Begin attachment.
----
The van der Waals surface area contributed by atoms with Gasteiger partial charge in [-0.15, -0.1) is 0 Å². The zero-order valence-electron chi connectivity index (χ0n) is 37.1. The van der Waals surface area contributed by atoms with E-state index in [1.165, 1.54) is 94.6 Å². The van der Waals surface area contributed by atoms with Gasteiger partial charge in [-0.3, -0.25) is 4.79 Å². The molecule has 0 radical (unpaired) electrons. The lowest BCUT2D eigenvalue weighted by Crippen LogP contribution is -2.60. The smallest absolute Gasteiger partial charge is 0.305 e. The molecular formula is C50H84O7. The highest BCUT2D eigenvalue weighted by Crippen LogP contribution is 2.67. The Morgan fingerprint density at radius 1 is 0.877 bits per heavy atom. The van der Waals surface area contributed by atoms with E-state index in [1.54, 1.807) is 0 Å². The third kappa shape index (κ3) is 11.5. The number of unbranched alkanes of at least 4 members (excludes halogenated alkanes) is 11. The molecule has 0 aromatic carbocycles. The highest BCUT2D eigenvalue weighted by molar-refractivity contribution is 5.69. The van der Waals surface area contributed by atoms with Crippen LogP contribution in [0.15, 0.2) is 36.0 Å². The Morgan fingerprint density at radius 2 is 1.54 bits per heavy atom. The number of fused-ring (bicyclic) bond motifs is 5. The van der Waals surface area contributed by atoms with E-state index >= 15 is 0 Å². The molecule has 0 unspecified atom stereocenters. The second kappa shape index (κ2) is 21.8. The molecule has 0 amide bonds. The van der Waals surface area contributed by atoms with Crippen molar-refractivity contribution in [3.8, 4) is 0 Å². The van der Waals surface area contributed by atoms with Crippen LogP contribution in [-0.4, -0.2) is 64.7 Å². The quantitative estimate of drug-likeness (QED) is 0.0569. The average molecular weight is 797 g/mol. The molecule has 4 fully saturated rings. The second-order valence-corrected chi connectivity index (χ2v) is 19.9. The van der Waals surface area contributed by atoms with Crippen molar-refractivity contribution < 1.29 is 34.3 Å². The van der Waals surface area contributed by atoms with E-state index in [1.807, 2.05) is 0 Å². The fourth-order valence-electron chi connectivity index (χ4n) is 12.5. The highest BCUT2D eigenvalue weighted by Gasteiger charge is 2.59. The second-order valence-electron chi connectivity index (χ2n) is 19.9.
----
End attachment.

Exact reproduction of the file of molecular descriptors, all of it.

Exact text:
The van der Waals surface area contributed by atoms with Gasteiger partial charge in [-0.15, -0.1) is 0 Å². The zero-order valence-electron chi connectivity index (χ0n) is 37.1. The van der Waals surface area contributed by atoms with E-state index in [1.165, 1.54) is 94.6 Å². The van der Waals surface area contributed by atoms with Gasteiger partial charge in [-0.3, -0.25) is 4.79 Å². The molecule has 0 radical (unpaired) electrons. The lowest BCUT2D eigenvalue weighted by Crippen LogP contribution is -2.60. The smallest absolute Gasteiger partial charge is 0.305 e. The molecular formula is C50H84O7. The highest BCUT2D eigenvalue weighted by Crippen LogP contribution is 2.67. The Morgan fingerprint density at radius 1 is 0.877 bits per heavy atom. The van der Waals surface area contributed by atoms with E-state index in [1.54, 1.807) is 0 Å². The third kappa shape index (κ3) is 11.5. The number of unbranched alkanes of at least 4 members (excludes halogenated alkanes) is 11. The molecule has 0 aromatic carbocycles. The highest BCUT2D eigenvalue weighted by molar-refractivity contribution is 5.69. The van der Waals surface area contributed by atoms with Crippen LogP contribution in [0.15, 0.2) is 36.0 Å². The Morgan fingerprint density at radius 2 is 1.54 bits per heavy atom. The number of fused-ring (bicyclic) bond motifs is 5. The van der Waals surface area contributed by atoms with E-state index >= 15 is 0 Å². The molecule has 0 unspecified atom stereocenters. The second kappa shape index (κ2) is 21.8. The molecule has 0 amide bonds. The van der Waals surface area contributed by atoms with Crippen molar-refractivity contribution in [3.8, 4) is 0 Å². The van der Waals surface area contributed by atoms with Crippen LogP contribution in [-0.4, -0.2) is 64.7 Å². The quantitative estimate of drug-likeness (QED) is 0.0569. The average molecular weight is 797 g/mol. The molecule has 4 fully saturated rings. The second-order valence-corrected chi connectivity index (χ2v) is 19.9. The van der Waals surface area contributed by atoms with Crippen molar-refractivity contribution < 1.29 is 34.3 Å². The van der Waals surface area contributed by atoms with E-state index in [1.807, 2.05) is 0 Å². The fourth-order valence-electron chi connectivity index (χ4n) is 12.5. The highest BCUT2D eigenvalue weighted by Gasteiger charge is 2.59. The second-order valence-electron chi connectivity index (χ2n) is 19.9.